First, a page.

Volvo Penta engines have been a popular choice of stern drive motors among boat owners for decades. Like all stern drive motors, the propellers and propeller shafts endure most of the stress and pressure. Physical forces from all directions act on the propeller shaft as the engine supplies sudden torque to it through a series of gears and universal joints. The rudder mechanism adds additional lateral forces, while the up and down movement of the boat through wave rakes causes vertical stresses. The propeller shaft can also suffer misalignment and bending as a result of propeller impacts on underwater objects. Removing the propeller shaft requires a few steps and speciality tools.
Trailer the boat, and secure it so the wheels do not move. Disconnect the negative battery cable with a socket, and remove the ignition key. Set the engine in a vertical position. Place a drain pan under the lower unit oil drain plug hole. Use a screwdriver to remove the drain plug. Open up the engine case and pull the dipstick. Let the gear case oil drain into the pan. Insert and tighten the drain plug with the screwdriver.
Set the shift selector in reverse. Wedge some wood blocks between the propeller blades and the ground's surface to prevent it from turning. Use a socket to remove the cone bolt from the end of the shaft. Pull off the cone, the spacer washer and O-ring. Tap the back heel of the propeller with a copper hammer, and slide the propeller off.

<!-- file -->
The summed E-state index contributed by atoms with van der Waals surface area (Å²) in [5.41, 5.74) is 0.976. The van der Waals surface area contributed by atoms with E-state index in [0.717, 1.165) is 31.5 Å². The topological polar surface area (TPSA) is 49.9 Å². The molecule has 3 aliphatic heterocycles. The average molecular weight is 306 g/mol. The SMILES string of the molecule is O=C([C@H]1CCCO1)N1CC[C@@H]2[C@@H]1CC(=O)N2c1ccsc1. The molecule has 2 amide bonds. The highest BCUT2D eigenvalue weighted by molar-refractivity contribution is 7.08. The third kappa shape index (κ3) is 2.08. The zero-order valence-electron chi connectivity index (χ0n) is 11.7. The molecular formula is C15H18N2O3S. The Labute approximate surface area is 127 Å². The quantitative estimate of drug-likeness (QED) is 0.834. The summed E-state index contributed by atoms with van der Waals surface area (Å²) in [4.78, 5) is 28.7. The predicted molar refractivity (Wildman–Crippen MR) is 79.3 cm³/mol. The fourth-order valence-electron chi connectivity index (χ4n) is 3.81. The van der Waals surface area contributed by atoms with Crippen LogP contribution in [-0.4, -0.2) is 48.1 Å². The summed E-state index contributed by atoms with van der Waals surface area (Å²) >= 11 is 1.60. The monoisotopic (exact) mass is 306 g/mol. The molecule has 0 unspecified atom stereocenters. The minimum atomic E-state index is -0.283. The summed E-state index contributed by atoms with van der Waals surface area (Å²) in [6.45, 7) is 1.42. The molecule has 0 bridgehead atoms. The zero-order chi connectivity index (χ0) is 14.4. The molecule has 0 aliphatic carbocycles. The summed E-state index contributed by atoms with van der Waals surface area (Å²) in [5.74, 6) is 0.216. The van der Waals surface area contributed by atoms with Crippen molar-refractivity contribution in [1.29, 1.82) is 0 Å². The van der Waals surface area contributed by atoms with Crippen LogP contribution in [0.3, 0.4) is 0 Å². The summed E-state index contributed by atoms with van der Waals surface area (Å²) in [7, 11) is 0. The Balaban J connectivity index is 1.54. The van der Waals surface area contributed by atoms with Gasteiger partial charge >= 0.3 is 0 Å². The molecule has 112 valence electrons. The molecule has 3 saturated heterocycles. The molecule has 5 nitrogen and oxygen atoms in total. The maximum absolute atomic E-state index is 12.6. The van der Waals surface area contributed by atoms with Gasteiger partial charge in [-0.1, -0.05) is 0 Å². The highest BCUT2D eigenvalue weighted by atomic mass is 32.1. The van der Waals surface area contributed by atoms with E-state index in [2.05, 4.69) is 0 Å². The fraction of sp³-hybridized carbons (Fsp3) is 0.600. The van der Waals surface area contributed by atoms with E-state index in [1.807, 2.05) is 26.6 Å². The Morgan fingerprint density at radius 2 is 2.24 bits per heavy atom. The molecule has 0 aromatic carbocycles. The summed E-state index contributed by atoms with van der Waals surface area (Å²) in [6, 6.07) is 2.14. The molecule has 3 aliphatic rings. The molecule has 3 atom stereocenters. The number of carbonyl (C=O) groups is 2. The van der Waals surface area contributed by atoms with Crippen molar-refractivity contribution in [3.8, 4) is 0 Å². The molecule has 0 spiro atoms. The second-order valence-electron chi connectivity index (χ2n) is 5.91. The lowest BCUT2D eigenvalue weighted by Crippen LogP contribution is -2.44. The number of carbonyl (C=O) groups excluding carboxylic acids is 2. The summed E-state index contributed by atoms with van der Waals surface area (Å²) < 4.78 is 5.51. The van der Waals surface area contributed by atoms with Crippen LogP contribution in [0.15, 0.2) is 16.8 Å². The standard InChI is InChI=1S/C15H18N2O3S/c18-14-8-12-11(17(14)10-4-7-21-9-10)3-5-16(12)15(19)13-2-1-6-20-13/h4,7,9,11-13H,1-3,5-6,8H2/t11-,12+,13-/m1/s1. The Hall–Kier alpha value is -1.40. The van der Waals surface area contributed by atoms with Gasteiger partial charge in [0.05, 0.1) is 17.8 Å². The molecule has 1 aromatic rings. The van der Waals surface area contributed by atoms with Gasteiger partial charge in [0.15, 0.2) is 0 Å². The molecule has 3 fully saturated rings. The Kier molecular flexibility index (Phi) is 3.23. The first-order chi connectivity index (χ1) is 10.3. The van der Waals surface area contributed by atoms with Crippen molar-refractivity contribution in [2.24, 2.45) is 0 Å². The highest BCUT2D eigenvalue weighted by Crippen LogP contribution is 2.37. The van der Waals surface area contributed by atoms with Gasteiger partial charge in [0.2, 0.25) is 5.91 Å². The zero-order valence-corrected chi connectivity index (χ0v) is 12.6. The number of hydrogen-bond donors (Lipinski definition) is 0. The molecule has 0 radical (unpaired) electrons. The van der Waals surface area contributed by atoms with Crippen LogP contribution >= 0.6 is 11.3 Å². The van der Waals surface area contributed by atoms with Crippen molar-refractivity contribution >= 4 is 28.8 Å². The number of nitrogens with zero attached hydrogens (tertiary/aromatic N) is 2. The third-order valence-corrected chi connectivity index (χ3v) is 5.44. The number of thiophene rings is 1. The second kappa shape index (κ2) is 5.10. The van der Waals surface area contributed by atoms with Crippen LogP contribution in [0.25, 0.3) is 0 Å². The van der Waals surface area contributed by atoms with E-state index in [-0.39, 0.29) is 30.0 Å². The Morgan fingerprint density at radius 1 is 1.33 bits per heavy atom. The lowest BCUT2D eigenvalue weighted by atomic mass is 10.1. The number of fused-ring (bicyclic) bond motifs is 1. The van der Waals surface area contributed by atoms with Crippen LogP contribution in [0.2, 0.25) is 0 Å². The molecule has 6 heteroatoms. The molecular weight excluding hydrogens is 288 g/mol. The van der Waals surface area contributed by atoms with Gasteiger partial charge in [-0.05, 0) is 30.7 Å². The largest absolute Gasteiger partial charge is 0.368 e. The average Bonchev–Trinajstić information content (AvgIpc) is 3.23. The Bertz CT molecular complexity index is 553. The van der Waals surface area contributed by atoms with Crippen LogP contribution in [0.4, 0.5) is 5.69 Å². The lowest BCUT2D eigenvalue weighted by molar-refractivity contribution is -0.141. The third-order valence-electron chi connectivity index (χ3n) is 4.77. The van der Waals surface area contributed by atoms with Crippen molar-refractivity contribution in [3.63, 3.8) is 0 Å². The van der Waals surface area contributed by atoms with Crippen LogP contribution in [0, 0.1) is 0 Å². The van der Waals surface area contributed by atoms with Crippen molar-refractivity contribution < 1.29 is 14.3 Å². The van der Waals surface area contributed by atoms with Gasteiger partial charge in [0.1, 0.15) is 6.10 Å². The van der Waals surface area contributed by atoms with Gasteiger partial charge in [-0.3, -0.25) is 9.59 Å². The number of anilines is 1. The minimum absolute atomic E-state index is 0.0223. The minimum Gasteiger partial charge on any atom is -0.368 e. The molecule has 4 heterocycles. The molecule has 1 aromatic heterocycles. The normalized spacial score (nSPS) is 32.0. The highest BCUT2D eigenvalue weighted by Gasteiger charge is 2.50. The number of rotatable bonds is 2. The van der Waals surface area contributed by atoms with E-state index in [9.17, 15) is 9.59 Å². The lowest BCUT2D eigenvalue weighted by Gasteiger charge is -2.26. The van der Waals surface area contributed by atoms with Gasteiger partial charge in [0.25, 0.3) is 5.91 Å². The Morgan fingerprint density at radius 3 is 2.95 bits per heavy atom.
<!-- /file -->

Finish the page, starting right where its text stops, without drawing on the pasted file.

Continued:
Keep track of the propeller shaft key and the thrust shaft bearing. If the propeller shaft key appears pressed on the thrust shaft bearing, attach a three-prong gear puller around the propeller hub and twist the centre shaft screw clockwise with a socket to break it free.
Wipe the propeller shaft with a rag. Use a large slot screwdriver to remove the two bearing housing screws. Use the Volvo Penta special tool # 884161 to remove the bearing housing. Place the slide hammer over the shaft, and connect the sleeve end, according to directions.
Pull the slide hammer back on the tool several times until the bearing housing pops out from the case. Use a socket to remove the six bolts holding down the flange washer. Use a copper hammer to knock the propeller shaft out of the bearing case, but do so lightly, striking the surface of the shaft in a circular motion.
If the bearing housing resists light hammer blows, it might be necessary to take the shaft to the marine repair shop and have the bearing housing pressed from the shaft, using a special press.